fills them in by interpolation whenever possible. A time series with an interpolated value is considered to be reporting and is included in the current count. When a value cannot be interpolated into a time series (or if the series stops reporting altogether), the series is excluded from the count.

#### Grouping

Like all aggregation functions, `count()`

returns a single series of results by default.

You can include a ‘group by’ parameter to obtain separate counts for groups of time series that share common metric names, source names, source tags, point tags, or values for a particular point tag key. The function returns a separate series of results corresponding to each group.

You can specify multiple ‘group by’ parameters to group the time series based on multiple characteristics. For example, `count(ts("cpu.cpu*"), metrics, Customer)`

first groups by metric names, and then groups by the values of the `Customer`

point tag.

#### Interpolation

If any time series has gaps in its data, the query engine attempts to fill these gaps with interpolated values before applying the function. A value can be interpolated into a time series only if at least one other time series reports a real data value at the same moment in time.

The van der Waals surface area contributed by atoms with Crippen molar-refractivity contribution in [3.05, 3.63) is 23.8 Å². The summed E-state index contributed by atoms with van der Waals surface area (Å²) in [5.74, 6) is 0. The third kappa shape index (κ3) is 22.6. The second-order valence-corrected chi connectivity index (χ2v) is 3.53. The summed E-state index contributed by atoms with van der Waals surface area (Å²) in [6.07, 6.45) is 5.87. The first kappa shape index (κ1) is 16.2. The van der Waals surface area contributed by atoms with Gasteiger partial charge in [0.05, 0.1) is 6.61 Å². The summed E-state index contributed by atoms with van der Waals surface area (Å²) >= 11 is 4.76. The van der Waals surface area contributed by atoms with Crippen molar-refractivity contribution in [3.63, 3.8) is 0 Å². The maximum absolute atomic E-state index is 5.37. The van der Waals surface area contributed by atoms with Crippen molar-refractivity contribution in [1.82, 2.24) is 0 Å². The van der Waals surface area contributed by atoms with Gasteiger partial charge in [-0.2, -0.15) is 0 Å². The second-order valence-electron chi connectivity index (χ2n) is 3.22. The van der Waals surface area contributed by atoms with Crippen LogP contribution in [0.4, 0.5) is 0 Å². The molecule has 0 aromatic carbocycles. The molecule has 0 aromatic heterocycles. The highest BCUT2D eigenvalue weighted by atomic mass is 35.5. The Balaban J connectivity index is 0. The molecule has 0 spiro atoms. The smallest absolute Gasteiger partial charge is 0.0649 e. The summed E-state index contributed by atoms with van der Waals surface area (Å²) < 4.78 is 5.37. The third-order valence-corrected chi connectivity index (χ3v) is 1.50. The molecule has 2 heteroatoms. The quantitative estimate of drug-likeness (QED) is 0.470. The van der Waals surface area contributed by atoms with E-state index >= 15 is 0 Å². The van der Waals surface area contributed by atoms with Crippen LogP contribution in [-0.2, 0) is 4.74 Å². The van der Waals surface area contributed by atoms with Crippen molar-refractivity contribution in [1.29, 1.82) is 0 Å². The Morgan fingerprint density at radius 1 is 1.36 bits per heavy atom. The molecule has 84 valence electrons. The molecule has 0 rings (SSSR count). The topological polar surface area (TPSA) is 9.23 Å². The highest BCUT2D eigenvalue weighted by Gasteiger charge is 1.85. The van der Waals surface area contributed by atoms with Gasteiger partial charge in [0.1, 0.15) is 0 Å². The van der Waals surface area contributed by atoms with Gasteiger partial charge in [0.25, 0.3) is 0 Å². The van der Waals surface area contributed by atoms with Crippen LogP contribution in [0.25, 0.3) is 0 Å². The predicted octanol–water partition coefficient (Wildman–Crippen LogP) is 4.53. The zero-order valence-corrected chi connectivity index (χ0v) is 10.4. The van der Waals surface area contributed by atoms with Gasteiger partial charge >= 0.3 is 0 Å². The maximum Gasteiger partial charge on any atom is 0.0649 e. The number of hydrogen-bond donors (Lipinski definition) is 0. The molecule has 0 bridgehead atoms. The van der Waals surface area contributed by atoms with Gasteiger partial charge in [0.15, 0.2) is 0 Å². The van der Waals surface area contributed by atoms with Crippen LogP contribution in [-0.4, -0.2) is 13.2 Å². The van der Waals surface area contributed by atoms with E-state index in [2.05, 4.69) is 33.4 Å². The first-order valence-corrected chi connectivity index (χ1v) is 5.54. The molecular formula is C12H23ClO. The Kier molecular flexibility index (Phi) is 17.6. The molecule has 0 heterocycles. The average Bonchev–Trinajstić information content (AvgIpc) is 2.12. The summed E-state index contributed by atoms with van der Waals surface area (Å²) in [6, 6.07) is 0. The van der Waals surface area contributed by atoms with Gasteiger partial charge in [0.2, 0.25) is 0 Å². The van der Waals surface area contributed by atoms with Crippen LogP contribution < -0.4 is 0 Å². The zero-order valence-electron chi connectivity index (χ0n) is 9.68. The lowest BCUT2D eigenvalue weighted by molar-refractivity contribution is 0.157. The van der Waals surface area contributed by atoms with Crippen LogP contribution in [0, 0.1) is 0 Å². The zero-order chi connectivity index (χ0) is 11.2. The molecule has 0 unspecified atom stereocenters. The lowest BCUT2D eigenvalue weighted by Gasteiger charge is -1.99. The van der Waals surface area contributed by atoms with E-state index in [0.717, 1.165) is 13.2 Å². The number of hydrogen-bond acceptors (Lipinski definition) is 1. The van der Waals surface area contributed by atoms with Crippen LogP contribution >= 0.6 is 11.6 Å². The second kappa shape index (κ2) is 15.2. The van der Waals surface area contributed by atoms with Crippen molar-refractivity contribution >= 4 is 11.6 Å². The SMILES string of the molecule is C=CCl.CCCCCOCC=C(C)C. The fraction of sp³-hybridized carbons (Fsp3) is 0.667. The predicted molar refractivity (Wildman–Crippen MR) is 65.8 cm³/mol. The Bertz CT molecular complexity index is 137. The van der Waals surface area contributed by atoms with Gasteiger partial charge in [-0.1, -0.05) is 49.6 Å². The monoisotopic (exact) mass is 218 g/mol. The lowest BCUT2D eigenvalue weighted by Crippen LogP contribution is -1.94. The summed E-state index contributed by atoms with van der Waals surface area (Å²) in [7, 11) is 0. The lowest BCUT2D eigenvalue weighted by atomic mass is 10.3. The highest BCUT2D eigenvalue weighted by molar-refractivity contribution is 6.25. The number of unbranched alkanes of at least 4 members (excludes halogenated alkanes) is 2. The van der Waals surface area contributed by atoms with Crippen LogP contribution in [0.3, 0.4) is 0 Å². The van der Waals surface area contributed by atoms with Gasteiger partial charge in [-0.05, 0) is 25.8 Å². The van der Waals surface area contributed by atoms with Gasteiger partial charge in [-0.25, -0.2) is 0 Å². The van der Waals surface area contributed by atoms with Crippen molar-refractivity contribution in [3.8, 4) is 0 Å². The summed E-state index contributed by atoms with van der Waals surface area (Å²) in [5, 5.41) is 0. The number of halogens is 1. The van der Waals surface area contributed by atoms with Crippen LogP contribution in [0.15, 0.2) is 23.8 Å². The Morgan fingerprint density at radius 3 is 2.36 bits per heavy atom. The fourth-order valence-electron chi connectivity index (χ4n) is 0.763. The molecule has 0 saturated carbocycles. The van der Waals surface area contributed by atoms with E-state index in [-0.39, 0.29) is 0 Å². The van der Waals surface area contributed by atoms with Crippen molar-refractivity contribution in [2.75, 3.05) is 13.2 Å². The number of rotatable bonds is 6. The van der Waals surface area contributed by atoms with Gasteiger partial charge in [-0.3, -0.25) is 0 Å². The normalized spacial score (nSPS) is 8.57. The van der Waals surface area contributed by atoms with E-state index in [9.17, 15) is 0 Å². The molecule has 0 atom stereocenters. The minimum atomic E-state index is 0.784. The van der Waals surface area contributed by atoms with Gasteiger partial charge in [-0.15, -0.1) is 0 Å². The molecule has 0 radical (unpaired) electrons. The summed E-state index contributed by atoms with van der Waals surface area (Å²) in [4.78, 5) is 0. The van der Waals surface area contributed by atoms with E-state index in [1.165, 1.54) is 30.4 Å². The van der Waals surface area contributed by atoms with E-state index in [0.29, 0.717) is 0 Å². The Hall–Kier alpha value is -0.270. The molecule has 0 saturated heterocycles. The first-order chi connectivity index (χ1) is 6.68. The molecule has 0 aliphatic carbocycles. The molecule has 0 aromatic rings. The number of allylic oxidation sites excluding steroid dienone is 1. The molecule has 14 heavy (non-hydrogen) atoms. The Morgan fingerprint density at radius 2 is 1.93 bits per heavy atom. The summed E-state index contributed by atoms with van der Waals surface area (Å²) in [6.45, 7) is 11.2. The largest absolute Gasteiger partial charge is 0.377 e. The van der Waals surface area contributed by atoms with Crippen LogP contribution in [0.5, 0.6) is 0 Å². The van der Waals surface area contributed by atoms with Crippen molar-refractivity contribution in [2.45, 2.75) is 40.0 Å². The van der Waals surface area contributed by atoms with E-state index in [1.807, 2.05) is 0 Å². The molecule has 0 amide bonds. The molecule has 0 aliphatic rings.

Within a given time series, an interpolated value is calculated from two real reported values on either side of it.
Sometimes interpolation is not possible–for example, when a new value has not been reported yet in a live-view chart.
In this case, the query engine finds the last known reported value in the series, and assigns it to any subsequent moment in time for which a real reported data value is present in some other time series. We use the last known reported value only if interpolation can’t occur *and* if the last known reported value has been reported within the last 15% of the query time in the chart window.

You can use `rawcount()`

to suppress interpolation. See Standard Versus Raw Aggregation Functions.

### Histogram Conversion Function

The `count()`

histogram conversion function returns the number of data values in each distribution of each histogram series that is represented by the expression. The counts for a given histogram series are returned as a separate time series that contains a data point corresponding to each input distribution.